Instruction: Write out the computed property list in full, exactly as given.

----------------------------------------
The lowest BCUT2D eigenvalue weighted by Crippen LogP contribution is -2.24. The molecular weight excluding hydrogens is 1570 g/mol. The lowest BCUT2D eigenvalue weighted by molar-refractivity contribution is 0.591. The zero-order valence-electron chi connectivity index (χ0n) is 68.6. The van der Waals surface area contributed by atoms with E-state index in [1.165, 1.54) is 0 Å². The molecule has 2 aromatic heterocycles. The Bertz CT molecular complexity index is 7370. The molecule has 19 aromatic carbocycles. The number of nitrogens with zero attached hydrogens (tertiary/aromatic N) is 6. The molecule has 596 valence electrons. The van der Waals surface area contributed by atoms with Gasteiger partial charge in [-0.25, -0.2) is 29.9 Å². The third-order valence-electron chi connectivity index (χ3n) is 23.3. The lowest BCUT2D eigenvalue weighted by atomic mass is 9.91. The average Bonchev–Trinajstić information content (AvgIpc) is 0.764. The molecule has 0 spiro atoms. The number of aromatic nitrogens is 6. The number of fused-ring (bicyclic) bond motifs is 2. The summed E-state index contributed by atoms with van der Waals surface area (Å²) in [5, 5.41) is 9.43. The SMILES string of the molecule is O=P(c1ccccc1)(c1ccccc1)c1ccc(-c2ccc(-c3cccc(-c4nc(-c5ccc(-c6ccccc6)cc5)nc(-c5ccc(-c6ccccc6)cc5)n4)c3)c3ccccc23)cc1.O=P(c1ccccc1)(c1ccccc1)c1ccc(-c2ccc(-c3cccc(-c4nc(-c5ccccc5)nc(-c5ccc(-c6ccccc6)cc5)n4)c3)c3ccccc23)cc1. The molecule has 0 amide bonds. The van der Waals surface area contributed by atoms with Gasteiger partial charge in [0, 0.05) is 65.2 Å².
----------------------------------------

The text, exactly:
The lowest BCUT2D eigenvalue weighted by Crippen LogP contribution is -2.24. The molecular weight excluding hydrogens is 1570 g/mol. The lowest BCUT2D eigenvalue weighted by molar-refractivity contribution is 0.591. The zero-order valence-electron chi connectivity index (χ0n) is 68.6. The van der Waals surface area contributed by atoms with E-state index in [1.165, 1.54) is 0 Å². The molecule has 2 aromatic heterocycles. The Bertz CT molecular complexity index is 7370. The molecule has 19 aromatic carbocycles. The number of nitrogens with zero attached hydrogens (tertiary/aromatic N) is 6. The molecule has 596 valence electrons. The van der Waals surface area contributed by atoms with Gasteiger partial charge in [-0.25, -0.2) is 29.9 Å². The third-order valence-electron chi connectivity index (χ3n) is 23.3. The lowest BCUT2D eigenvalue weighted by atomic mass is 9.91. The average Bonchev–Trinajstić information content (AvgIpc) is 0.764. The molecule has 0 spiro atoms. The number of aromatic nitrogens is 6. The number of fused-ring (bicyclic) bond motifs is 2. The summed E-state index contributed by atoms with van der Waals surface area (Å²) in [5, 5.41) is 9.43. The SMILES string of the molecule is O=P(c1ccccc1)(c1ccccc1)c1ccc(-c2ccc(-c3cccc(-c4nc(-c5ccc(-c6ccccc6)cc5)nc(-c5ccc(-c6ccccc6)cc5)n4)c3)c3ccccc23)cc1.O=P(c1ccccc1)(c1ccccc1)c1ccc(-c2ccc(-c3cccc(-c4nc(-c5ccccc5)nc(-c5ccc(-c6ccccc6)cc5)n4)c3)c3ccccc23)cc1. The molecule has 0 amide bonds. The van der Waals surface area contributed by atoms with Gasteiger partial charge in [0, 0.05) is 65.2 Å².